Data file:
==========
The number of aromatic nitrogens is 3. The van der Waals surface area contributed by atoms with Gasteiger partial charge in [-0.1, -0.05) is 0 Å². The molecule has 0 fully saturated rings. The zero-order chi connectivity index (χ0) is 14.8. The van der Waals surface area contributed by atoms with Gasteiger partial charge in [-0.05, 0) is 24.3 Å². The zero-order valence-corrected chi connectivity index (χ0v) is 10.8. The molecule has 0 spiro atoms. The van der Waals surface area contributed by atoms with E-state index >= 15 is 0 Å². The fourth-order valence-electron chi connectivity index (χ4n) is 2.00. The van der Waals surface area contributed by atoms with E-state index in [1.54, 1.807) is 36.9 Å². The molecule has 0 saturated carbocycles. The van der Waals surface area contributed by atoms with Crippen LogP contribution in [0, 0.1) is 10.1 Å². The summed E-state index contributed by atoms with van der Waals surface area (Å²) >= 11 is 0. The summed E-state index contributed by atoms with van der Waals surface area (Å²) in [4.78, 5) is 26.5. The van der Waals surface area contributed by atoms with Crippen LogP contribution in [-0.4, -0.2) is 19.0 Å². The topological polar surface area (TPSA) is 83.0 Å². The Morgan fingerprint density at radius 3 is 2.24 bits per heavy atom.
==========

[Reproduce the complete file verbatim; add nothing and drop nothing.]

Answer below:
The number of aromatic nitrogens is 3. The van der Waals surface area contributed by atoms with Gasteiger partial charge in [-0.1, -0.05) is 0 Å². The molecule has 0 fully saturated rings. The zero-order chi connectivity index (χ0) is 14.8. The van der Waals surface area contributed by atoms with Gasteiger partial charge in [-0.05, 0) is 24.3 Å². The zero-order valence-corrected chi connectivity index (χ0v) is 10.8. The molecule has 0 spiro atoms. The van der Waals surface area contributed by atoms with E-state index >= 15 is 0 Å². The fourth-order valence-electron chi connectivity index (χ4n) is 2.00. The van der Waals surface area contributed by atoms with E-state index in [1.54, 1.807) is 36.9 Å². The molecule has 0 saturated carbocycles. The van der Waals surface area contributed by atoms with Crippen LogP contribution in [0, 0.1) is 10.1 Å². The summed E-state index contributed by atoms with van der Waals surface area (Å²) >= 11 is 0. The summed E-state index contributed by atoms with van der Waals surface area (Å²) in [4.78, 5) is 26.5. The van der Waals surface area contributed by atoms with Crippen LogP contribution in [-0.4, -0.2) is 19.0 Å². The topological polar surface area (TPSA) is 83.0 Å². The Morgan fingerprint density at radius 3 is 2.24 bits per heavy atom.